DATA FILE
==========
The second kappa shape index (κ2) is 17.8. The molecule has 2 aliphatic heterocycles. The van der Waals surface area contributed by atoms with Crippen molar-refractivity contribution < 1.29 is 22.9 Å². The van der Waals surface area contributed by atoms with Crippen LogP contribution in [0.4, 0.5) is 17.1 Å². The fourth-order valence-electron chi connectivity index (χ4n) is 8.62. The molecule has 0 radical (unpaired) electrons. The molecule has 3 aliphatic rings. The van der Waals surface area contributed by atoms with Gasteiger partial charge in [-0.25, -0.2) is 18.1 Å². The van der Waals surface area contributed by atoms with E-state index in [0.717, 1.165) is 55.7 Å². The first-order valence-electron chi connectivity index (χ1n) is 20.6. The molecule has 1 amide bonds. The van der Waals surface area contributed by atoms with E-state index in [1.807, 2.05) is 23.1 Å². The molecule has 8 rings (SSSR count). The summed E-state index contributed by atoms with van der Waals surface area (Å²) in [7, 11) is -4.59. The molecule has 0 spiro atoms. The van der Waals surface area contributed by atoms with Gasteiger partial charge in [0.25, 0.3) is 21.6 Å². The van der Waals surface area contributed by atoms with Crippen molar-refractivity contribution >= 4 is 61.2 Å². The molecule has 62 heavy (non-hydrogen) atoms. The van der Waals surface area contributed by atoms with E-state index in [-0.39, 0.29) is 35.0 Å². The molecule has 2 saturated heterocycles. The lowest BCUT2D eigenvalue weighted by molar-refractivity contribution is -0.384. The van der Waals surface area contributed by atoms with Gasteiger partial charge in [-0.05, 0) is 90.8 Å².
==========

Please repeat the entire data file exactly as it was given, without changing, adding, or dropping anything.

The second kappa shape index (κ2) is 17.8. The molecule has 2 aliphatic heterocycles. The van der Waals surface area contributed by atoms with Crippen molar-refractivity contribution < 1.29 is 22.9 Å². The van der Waals surface area contributed by atoms with Crippen LogP contribution in [0.4, 0.5) is 17.1 Å². The fourth-order valence-electron chi connectivity index (χ4n) is 8.62. The molecule has 0 radical (unpaired) electrons. The molecule has 3 aliphatic rings. The van der Waals surface area contributed by atoms with Gasteiger partial charge in [-0.25, -0.2) is 18.1 Å². The van der Waals surface area contributed by atoms with E-state index in [0.717, 1.165) is 55.7 Å². The first-order valence-electron chi connectivity index (χ1n) is 20.6. The molecule has 1 amide bonds. The van der Waals surface area contributed by atoms with E-state index in [1.807, 2.05) is 23.1 Å². The molecule has 8 rings (SSSR count). The summed E-state index contributed by atoms with van der Waals surface area (Å²) in [7, 11) is -4.59. The molecule has 0 spiro atoms. The van der Waals surface area contributed by atoms with Gasteiger partial charge in [0.25, 0.3) is 21.6 Å². The van der Waals surface area contributed by atoms with Crippen molar-refractivity contribution >= 4 is 61.2 Å². The molecule has 62 heavy (non-hydrogen) atoms. The van der Waals surface area contributed by atoms with E-state index in [-0.39, 0.29) is 35.0 Å². The molecule has 2 saturated heterocycles. The lowest BCUT2D eigenvalue weighted by molar-refractivity contribution is -0.384. The van der Waals surface area contributed by atoms with Gasteiger partial charge in [-0.05, 0) is 90.8 Å².